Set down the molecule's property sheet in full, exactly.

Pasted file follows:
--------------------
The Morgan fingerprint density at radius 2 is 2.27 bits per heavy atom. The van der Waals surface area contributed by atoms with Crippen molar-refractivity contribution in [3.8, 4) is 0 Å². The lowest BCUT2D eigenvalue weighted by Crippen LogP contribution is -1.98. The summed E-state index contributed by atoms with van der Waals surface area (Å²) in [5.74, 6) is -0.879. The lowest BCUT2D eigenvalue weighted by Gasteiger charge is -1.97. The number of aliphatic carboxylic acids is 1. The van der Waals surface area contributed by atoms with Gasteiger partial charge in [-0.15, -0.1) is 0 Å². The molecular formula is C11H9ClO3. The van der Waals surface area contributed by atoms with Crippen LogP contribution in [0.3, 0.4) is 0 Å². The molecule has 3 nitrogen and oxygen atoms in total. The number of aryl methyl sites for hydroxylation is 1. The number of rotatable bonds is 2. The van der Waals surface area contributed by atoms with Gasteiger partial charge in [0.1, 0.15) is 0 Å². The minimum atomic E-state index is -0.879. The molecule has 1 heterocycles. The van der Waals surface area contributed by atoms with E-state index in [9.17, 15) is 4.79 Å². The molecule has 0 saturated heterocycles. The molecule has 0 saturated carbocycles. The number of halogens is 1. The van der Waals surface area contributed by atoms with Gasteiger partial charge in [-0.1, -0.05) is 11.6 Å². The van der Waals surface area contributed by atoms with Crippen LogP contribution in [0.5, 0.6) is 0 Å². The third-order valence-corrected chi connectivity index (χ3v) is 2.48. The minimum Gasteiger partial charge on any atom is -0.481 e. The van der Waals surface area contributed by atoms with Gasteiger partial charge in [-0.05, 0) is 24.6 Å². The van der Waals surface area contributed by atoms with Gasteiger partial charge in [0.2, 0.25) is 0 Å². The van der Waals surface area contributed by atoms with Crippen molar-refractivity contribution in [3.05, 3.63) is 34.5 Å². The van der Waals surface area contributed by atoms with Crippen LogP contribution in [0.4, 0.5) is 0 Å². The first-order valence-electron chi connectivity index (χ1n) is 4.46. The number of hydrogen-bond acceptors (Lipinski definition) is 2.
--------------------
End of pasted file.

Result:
The Morgan fingerprint density at radius 2 is 2.27 bits per heavy atom. The van der Waals surface area contributed by atoms with Crippen molar-refractivity contribution in [3.8, 4) is 0 Å². The lowest BCUT2D eigenvalue weighted by Crippen LogP contribution is -1.98. The summed E-state index contributed by atoms with van der Waals surface area (Å²) in [5.74, 6) is -0.879. The lowest BCUT2D eigenvalue weighted by Gasteiger charge is -1.97. The number of aliphatic carboxylic acids is 1. The van der Waals surface area contributed by atoms with Gasteiger partial charge in [-0.15, -0.1) is 0 Å². The molecular formula is C11H9ClO3. The van der Waals surface area contributed by atoms with Crippen LogP contribution in [0.3, 0.4) is 0 Å². The molecule has 3 nitrogen and oxygen atoms in total. The number of aryl methyl sites for hydroxylation is 1. The number of rotatable bonds is 2. The van der Waals surface area contributed by atoms with Gasteiger partial charge in [0.1, 0.15) is 0 Å². The minimum atomic E-state index is -0.879. The molecule has 1 heterocycles. The van der Waals surface area contributed by atoms with E-state index in [9.17, 15) is 4.79 Å². The molecule has 0 saturated heterocycles. The molecule has 0 saturated carbocycles. The number of halogens is 1. The van der Waals surface area contributed by atoms with Gasteiger partial charge in [-0.1, -0.05) is 11.6 Å². The van der Waals surface area contributed by atoms with Crippen LogP contribution in [0.5, 0.6) is 0 Å². The third-order valence-corrected chi connectivity index (χ3v) is 2.48. The minimum Gasteiger partial charge on any atom is -0.481 e. The van der Waals surface area contributed by atoms with Gasteiger partial charge in [-0.05, 0) is 24.6 Å². The van der Waals surface area contributed by atoms with Gasteiger partial charge in [0.2, 0.25) is 0 Å². The van der Waals surface area contributed by atoms with Crippen molar-refractivity contribution in [3.05, 3.63) is 34.5 Å². The van der Waals surface area contributed by atoms with Crippen LogP contribution in [0.4, 0.5) is 0 Å². The first-order valence-electron chi connectivity index (χ1n) is 4.46. The number of hydrogen-bond acceptors (Lipinski definition) is 2.